Rocketfish Universal Wireless Rear Speaker Kit review: Rocketfish Universal Wireless Rear Speaker Kit

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Rocketfish Universal Wireless Rear Speaker Kit

(Part #: RFWHTIB)
See all prices
3 stars

CNET Editors' Rating

2.5 stars 2 user reviews

The Good Low-cost, two-channel wireless speaker kit; easy to set up; tiny wireless transmitter; integrated wireless receiver with dual 25-watt digital power amplifiers; works with most brands of surround speakers; good sound quality.

The Bad No remote control options--power must be left on or manually toggled with each use; the system's nondefeatable delay can sound too echoey on some program material; still has wires.

The Bottom Line The Rocketfish Universal Wireless Rear Speaker Kit can convert most brands of surround speakers to cordless operation for less than $100.

6.0 Overall

The speaker cable requirements of today's multichannel home theater systems have created a sizable market for wireless speakers. It seems as if everybody wants these things, but the engineering challenges of wireless speakers are steep, and a lot of wireless speakers sound pretty awful. There are a lot of truly dreadful products out there, and so our expectations for the Rocketfish Universal Wireless Rear Speaker Kit were fairly low. (Rocketfish, if you're unfamiliar, is one of the in-house brands of megaretailer Best Buy.) So imagine our surprise when it turned out to be a refreshingly clever product. The "Kit" part of the name was the first hint: the Universal Wireless Rear Speaker Kit doesn't include any speakers. The two-piece system instead features a wireless transmitter and a wireless receiver/power amplifier that can be used with any brand of surround speakers, so long as they use standard speaker wire (not hardwired proprietary connectors). So the "wireless" speakers can be as high quality as your front speakers. There's more good news: Rocketfish's Universal Wireless Rear Speaker Kit is priced low enough--$100--that we can recommend it for use with budget-priced systems, including many home-theater-in-a-box systems (HTIBs).

The transmitter and receiver are plainly styled, black plastic boxes. The transmitter isn't much larger than a standard iPod. You connect it to the surround left/right speaker connectors of your AV receiver or HTIB amplifier (24-inch cables are included, but any old speaker wire should suffice). The receiver is a good deal larger than the transmitter: 1.5inches by 8.75 inches by 6.4 inches. Thanks to the system's 2.4GHz wireless technology, the transmitter sits in the front of the room (near the audio source) and beams the two surround audio channels to the receiver in the rear of the room, which is in turn attached to the two surround speakers (again, with standard speaker wire--which you'll need to supply yourself). The receiver's two 25-watt digital amplifiers power the surround speakers.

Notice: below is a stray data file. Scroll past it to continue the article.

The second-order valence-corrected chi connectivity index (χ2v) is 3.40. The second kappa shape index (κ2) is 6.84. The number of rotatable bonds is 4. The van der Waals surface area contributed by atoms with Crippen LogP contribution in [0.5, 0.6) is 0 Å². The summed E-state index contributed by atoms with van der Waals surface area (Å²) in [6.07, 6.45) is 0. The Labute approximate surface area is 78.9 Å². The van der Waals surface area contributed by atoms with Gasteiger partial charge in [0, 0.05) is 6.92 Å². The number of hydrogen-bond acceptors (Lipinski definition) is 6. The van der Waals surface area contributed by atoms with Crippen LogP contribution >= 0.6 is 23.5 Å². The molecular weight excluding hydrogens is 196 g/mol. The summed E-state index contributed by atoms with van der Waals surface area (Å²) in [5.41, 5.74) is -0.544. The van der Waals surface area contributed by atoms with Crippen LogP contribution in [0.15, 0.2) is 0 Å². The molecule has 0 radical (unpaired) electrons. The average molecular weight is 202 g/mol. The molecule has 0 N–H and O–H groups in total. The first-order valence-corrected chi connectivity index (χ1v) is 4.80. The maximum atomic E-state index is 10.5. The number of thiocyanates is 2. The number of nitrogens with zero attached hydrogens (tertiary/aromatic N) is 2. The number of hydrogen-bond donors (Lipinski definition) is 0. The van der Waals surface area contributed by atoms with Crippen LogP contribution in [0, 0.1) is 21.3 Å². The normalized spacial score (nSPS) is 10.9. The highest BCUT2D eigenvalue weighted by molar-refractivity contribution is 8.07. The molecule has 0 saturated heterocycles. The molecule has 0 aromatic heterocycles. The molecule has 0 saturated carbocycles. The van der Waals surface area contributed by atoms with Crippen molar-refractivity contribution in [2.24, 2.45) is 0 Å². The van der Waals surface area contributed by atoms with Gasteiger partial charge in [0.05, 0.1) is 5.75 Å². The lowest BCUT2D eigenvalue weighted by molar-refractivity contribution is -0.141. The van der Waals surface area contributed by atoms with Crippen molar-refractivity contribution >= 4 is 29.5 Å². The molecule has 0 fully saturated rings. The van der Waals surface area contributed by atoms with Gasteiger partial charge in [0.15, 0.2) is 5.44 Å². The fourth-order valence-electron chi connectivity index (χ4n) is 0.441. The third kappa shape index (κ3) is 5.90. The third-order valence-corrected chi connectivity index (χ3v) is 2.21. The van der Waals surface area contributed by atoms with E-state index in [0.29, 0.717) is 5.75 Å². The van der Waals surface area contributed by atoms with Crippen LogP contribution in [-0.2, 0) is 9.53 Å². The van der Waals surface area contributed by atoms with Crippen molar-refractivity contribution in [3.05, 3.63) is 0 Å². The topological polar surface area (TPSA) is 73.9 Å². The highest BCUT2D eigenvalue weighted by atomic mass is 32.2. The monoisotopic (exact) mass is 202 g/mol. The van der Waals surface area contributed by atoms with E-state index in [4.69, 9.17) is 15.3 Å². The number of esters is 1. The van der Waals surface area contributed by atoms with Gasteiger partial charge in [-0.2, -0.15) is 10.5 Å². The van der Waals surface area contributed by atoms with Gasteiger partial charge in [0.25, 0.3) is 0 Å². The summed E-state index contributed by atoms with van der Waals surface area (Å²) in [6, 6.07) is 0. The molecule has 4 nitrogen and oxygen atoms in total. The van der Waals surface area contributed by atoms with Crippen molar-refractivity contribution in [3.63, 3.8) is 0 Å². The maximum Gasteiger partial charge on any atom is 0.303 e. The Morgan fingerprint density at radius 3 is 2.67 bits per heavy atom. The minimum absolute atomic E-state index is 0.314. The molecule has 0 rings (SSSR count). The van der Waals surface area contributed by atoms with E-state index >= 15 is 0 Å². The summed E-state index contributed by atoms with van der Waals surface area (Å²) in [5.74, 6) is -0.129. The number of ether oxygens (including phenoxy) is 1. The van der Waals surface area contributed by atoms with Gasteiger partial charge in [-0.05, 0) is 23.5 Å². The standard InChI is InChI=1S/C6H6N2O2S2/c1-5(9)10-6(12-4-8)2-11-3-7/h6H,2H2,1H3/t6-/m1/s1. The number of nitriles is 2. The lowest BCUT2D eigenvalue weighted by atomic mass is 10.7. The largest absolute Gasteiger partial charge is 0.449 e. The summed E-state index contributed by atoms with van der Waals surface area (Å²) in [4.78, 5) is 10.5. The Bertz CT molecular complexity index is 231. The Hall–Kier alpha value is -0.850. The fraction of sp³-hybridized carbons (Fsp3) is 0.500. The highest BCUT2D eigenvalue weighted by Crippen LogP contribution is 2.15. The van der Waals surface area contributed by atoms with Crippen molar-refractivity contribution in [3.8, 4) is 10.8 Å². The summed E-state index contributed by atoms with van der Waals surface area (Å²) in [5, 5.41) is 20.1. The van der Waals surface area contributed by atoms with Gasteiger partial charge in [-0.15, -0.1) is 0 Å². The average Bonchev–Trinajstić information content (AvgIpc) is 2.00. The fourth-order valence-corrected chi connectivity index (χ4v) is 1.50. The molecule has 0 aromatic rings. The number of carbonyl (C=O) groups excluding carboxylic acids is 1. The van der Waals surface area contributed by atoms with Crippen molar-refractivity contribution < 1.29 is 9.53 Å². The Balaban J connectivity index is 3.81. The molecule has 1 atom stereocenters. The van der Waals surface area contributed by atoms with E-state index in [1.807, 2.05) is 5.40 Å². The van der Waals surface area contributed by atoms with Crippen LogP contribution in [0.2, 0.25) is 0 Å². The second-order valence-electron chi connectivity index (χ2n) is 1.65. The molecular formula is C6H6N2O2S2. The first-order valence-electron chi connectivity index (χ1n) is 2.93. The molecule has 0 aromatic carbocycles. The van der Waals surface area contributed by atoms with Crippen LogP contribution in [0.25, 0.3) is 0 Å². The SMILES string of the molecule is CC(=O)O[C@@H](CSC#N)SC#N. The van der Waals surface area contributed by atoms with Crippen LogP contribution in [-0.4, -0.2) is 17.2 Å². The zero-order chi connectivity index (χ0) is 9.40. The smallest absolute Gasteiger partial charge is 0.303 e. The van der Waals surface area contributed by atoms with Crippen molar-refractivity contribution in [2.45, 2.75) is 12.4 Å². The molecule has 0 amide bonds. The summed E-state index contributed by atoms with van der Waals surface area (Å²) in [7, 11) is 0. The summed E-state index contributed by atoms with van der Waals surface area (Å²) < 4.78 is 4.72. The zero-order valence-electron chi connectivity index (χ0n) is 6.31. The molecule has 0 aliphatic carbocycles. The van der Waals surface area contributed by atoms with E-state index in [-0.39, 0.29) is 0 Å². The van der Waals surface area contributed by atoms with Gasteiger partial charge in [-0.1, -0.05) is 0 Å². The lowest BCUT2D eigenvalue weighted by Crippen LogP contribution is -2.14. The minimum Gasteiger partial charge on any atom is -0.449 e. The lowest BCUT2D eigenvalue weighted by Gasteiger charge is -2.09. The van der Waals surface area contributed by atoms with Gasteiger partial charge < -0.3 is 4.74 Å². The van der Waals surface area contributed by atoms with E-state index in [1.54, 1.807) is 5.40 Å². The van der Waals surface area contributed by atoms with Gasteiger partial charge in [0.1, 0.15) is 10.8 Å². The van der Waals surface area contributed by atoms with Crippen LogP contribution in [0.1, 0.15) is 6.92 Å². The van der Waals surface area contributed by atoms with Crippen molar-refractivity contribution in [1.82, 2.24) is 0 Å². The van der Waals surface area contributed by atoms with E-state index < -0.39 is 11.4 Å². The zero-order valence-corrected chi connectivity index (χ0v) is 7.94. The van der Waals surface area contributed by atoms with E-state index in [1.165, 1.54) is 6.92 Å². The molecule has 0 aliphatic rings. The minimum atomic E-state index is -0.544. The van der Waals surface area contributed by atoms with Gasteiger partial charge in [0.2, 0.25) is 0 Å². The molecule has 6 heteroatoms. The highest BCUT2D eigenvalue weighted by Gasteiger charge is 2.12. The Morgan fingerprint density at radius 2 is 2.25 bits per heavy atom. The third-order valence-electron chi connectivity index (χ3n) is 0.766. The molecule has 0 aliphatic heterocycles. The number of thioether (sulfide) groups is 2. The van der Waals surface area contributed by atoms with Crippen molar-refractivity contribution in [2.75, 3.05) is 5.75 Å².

You read that right: the receiver needs to be wired to the rear speakers. Likewise, both the transmitter and receiver need their own AC power. If that sounds like a lot of wires for a "wireless" system, you're absolutely correct--but that's the same complaint we've had with nearly all other such systems to date. The "wireless" in the name refers to the cableless signal transmission between the transmitter and the receiver unit. In other words, you're losing the two longest wires in a surround system--the ones that would otherwise need to be snaked from the front (amplifier) to the back of the room (surround speakers). The receiver can lie flat on a shelf, stand vertically in the supplied cradle, or be wall mounted from its keyhole slots on the bottom panel.

Thankfully, accepting that semantic concession of the "wireless" moniker is the toughest part of the setup process--it's pretty much a plug-and-play routine. Seconds after powering up the transmitter and receiver, they automatically locate each other, and the receiver's red indicator will stop flashing and stay on. The system was fairly quiet--only when we stood right next to the speakers could we detect a small amount of audible hiss--and we weren't aware of the noise when we were listening to 5.1 channel sound from movies. (The receiver's rear panel has a volume control, so you can lock into a comfortable baseline level, then further adjust the volume through your main system's remote.) Switching over to stereo, the Rocketfish electronics produced moderately loud hum and buzzing sounds over the surround speakers (in other words, as long as the Rocketfish system is turned on, you'll want to listen in surround).

We didn't encounter any noticeable interference when using the Rocketfish. But your mileage may vary: cordless phones, Wi-Fi access points, and even microwave ovens may cause problems (the same caveat applies to any and all products that use the unregulated 2.4GHz wireless spectrum). We also noted that when we powered off our Onkyo TX-SR805 AV receiver, the surround speakers made a "pop" sound for a fraction of a second. More annoying was the fact that we had to manually power on the transmitter and receiver units each time, even though we had plugged the transmitter into the Onkyo's switched AC outlet. Rocketfish should redesign the transmitter and receiver units to automatically turn themselves on whenever they receive power or signals. Furthermore, the Rocketfish electronics add an audible amount of signal delay, which made the surround sound more echoey than we would have liked. We were mostly aware of the delay on announcer voices when listening to the radio--it wasn't all that noticeable on movies.

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